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Win with Christ

Why did David have so many enemies? When we read his psalms, it seems like he’s always fending off another attack from his adversaries, trying to escape yet another conspiracy. Do you ever wonder what made him so hated?

He was Israel’s king, which meant he was involved in regular warfare against the nation’s political enemies. The Philistines and the Amorites had good reason to hate David, seeing as he was Israel’s highly successful wartime leader. Hard to like someone who has wiped out your battalions, time after time!

But there was more to it. For David was on the side of God. And those who hate God will also hate those who stand with him.

This is why we have enemies too. We’ve all learned from our Catechism that a Christian has three sworn adversaries: the devil, the world, and our own sinful flesh (Q&A 127). Far more than we realize or admit, we are in constant warfare against the spiritual forces of evil.

And for this confrontation we need so much divine help and steadfast protection.

That’s what David understood too, for he prays in Psalm 143 that God would judge all his enemies. They had been hounding him again, and David feels almost crushed. Speaking of his enemy, he says: “He has made me dwell in darkness like those who have long been dead” (v. 3).

So in this Psalm he appeals to God to put right the wrongs that he’s been suffering. Part of his prayer is the wish that the LORD would destroy his foes (v. 12):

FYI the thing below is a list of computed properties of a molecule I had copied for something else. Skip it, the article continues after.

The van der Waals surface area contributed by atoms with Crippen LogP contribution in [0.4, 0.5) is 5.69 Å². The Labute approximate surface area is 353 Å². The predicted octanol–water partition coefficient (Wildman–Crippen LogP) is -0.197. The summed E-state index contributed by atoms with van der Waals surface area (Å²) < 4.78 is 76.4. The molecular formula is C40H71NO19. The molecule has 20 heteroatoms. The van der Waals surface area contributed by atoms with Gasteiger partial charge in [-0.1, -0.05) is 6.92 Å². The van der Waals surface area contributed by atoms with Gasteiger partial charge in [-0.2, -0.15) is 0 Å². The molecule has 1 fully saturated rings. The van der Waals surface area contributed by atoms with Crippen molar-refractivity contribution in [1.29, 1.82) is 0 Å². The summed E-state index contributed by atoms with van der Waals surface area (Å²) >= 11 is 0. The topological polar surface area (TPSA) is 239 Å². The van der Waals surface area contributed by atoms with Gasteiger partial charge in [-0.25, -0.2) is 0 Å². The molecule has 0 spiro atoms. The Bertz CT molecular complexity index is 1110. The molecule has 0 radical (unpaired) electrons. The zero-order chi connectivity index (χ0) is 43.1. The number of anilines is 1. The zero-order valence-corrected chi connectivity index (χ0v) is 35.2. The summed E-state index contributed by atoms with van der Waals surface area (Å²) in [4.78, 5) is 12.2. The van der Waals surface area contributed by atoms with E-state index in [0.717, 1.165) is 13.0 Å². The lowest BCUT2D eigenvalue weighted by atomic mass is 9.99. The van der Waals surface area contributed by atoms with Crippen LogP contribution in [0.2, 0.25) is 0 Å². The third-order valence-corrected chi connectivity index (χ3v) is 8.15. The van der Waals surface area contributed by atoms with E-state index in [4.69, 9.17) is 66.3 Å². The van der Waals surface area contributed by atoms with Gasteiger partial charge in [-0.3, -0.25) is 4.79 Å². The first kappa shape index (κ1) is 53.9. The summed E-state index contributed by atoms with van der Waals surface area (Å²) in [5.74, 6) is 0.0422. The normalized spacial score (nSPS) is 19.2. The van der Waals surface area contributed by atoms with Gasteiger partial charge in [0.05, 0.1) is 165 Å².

In your mercy cut off my enemies, and destroy those who afflict my soul.

To us that seems a bold prayer, out of place. Are we even allowed to pray for God’s vengeance like this?

It seems bold only because we don’t appreciate enough how serious is the present conflict. If you really identify with God as his loyal servant, and if you stand resolutely on the side of Christ, then the world will hate you too.

Jesus warned us that there will always be unbelieving people who attack his disciples. There will always be those who try to discredit the church and to undermine the foundation of our faith in the Scriptures.

This can make us anxious and also perplexed about how to respond.

But Psalm 143 shows that we’re not to avenge ourselves when threatened. Rather, we should appeal our case to the heavenly Judge. We can leave all judgment to him. To attack God’s servants is to attack the LORD God, so you can also expect him to come to your defense. As David prays in verse 9,

Deliver me, O LORD, from my enemies.

While praying this petition in the present conflict, we know something else so richly comforting: Christ our King has already defeated the kingdom of darkness. He did it when he hung on the cross, when he died, and he came back to life three days later. Now Christ is in heaven, reigning over all things.

Jesus still has many enemies, like we do. But in your struggle, take heart. Your victory in Christ is secure!


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